We are all aware of the many health benefits of exercise. However, exercise, especially strenuous, high intensity, or prolonged exercise causes stress on the body; it may cause damage to muscles, wear and tear on the joints, increased free radical production, and an inflammatory response. Symptoms may include muscle soreness, aches and pains, inflammation, tiredness, heaviness and an increased appetite. These side effects may indicate that body tissues are damaged and that fuel stores are depleted and need replenishing. It is after exercise that the muscles rebuild and get stronger. This is called remodelling and it can only take place if the raw materials for growth and repair are available.
This month’s blog posts will look at how to nourish the body after exercise to improve recovery and restore energy. What you consume before, during and after your workout can affect antioxidant status, recovery time, muscle strength, body composition, performance and immune health.
It’s important to remember that exercise depletes stored carbohydrates and breaks down protein. After exercise the muscles are especially receptive to absorbing and utilising protein, carbohydrates and other nutrients.
Damage Caused by Exercise
Exercise, especially intense or prolonged exercise, damages our tissues at the microlevel. It also uses up fuel. It is how we behave after exercise that determines how well we recover and how much muscle growth results from the workout.
Repair and rebuilding occurs through the breakdown of old, damaged proteins (protein breakdown) and the construction of new proteins (protein synthesis). Overall this is known as protein turnover. The relationship between the rate of muscle protein synthesis and breakdown provides the basis for muscle growth.
Protein is not the only concern as during exercise carbohydrate stores are depleted.
The main aims of post-exercise nutrition are to:
- Replenish glycogen – glycogen is the storage form of glucose, our major source of energy. It is depleted from the muscles during exercise.
- Increase protein synthesis – this aids muscle and tissue repair and increases muscle size and quality.
Increased blood flow to skeletal muscle during and after exercise means that nutrients are being moved around the body to where they are needed more quickly for rapid utilisation.
Post-exercise nutrition requires:
Carbohydrates – It’s recommended to consume sufficient carbohydrates to stimulate insulin release following exercise. Insulin is the hormone that carries carbohydrates and amino acids into the muscle. In doing so muscle glycogen stores are replenished and protein is available for repair of muscle tissue. Research has shown that a carbohydrate intake of about 0.8 – 1.2 grams per 1 kilogram of body weight soon after exercise maximizes muscle glycogen synthesis and accelerates protein repair. The co-ingestion of protein with carbohydrate can assist glycogen storage (1,2,3).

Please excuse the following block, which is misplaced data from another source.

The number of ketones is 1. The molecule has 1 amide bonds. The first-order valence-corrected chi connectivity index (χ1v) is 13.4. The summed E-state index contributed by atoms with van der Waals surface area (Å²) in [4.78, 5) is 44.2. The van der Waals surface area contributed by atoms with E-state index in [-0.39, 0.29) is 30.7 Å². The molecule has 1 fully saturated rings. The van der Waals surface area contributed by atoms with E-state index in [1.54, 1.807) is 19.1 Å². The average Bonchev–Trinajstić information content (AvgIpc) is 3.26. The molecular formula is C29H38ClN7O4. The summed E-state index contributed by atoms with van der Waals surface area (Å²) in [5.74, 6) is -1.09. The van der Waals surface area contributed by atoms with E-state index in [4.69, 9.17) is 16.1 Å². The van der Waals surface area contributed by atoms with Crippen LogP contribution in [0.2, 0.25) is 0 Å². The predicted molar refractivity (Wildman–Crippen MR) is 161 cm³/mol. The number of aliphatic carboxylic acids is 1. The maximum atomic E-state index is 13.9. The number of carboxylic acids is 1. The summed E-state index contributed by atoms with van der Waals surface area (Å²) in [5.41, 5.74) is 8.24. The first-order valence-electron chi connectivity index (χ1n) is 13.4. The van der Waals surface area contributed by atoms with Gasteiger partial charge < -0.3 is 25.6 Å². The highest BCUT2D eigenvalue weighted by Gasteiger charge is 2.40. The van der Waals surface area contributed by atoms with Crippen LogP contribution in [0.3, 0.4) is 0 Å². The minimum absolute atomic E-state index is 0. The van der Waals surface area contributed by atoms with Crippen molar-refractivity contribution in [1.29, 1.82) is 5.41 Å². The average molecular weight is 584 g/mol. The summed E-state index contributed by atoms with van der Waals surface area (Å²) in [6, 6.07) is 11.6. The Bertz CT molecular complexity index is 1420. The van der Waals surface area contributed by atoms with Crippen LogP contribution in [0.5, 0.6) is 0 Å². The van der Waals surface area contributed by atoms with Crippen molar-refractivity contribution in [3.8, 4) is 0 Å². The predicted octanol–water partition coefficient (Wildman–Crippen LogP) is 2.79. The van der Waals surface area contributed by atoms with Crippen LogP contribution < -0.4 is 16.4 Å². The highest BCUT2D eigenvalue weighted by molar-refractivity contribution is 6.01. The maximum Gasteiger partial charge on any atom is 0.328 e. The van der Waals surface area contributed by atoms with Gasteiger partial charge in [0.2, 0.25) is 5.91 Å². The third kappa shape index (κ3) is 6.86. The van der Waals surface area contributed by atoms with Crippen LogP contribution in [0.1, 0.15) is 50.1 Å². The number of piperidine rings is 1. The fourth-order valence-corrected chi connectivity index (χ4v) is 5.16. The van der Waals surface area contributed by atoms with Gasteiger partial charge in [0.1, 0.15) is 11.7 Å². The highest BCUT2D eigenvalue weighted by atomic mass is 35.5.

Protein – since muscle protein is degraded during exercise, ingesting protein after exercise is necessary to stimulate muscle protein synthesis and to rebuild muscle. After exercise, the body decreases its rate of protein synthesis and increases its rate of protein breakdown. However, the provision of protein and amino acid solutions after exercise reverses this trend, increasing protein synthesis and decreasing protein breakdown.
Research recommendations vary in terms of how much protein to ingest after exercise. It seems between 20 – 30g of rapidly digestible protein isolate optimizes muscle protein synthesis rates during the first few hours of post-exercise recovery (4,5). Other researchers have used from 0.2g-0.4g of protein per 1 kilogram of body weight added to the post-workout carbohydrate drink.
Providing an amino acid and glucose dense blood supply during and after exercise means that the rate of protein synthesis goes up and glycogen stores are replenished.
Benefits of good post-workout nutrition include:
- Faster and better recovery
- Reduced muscle soreness
- Increased ability to build muscle
- Improved immune function
- Improved bone mass
- Improved ability to utilise body fat
- Improved performance in the next workout
- Improved muscle to fat ratio
- Reduced risk of injury
Protein and carbohydrates can come from a meal containing healthy sources of protein and carbs. However, not everyone feels like eating a hearty meal directly after exercise and whole foods digest slowly meaning the nutrients won’t be immediately available. Often a nutritious drink containing protein, carbs and other nutrients is a better option straight after exercise. See the blog post Nourishment During the Window of Opportunity for information about post workout drinks and other foods to aid recovery after exercise. See also the blogpost Nutrients for Post-Exercise Recovery for information about which nutrients to consume after exercise.
1. 2018 Feb 23;10(2):253. Restoration of Muscle Glycogen and Functional Capacity: Role of Post-Exercise Carbohydrate and Protein Co-Ingestion. Alghannam A et al.
2. Aust J Sci Med Sport. 1997 Mar;29(1):3-10. Nutrition for post-exercise recovery. Burke LM.
3. J Appl Physiol (1985). 2017 May 1;122(5):1055-1067. Postexercise muscle glycogen resynthesis in humans. Burke LM et al.
4. Am J Clin Nutr. 2020 Aug 1;112(2):303-317. Dose-response effects of dietary protein on muscle protein synthesis during recovery from endurance exercise in young men: a double-blind randomized trial. Churchward-Venne TA et al.
5. Sports Med. 2019 Feb;49(2):185-197. The Muscle Protein Synthetic Response to Meal Ingestion Following Resistance-Type Exercise. Trommelen J et al.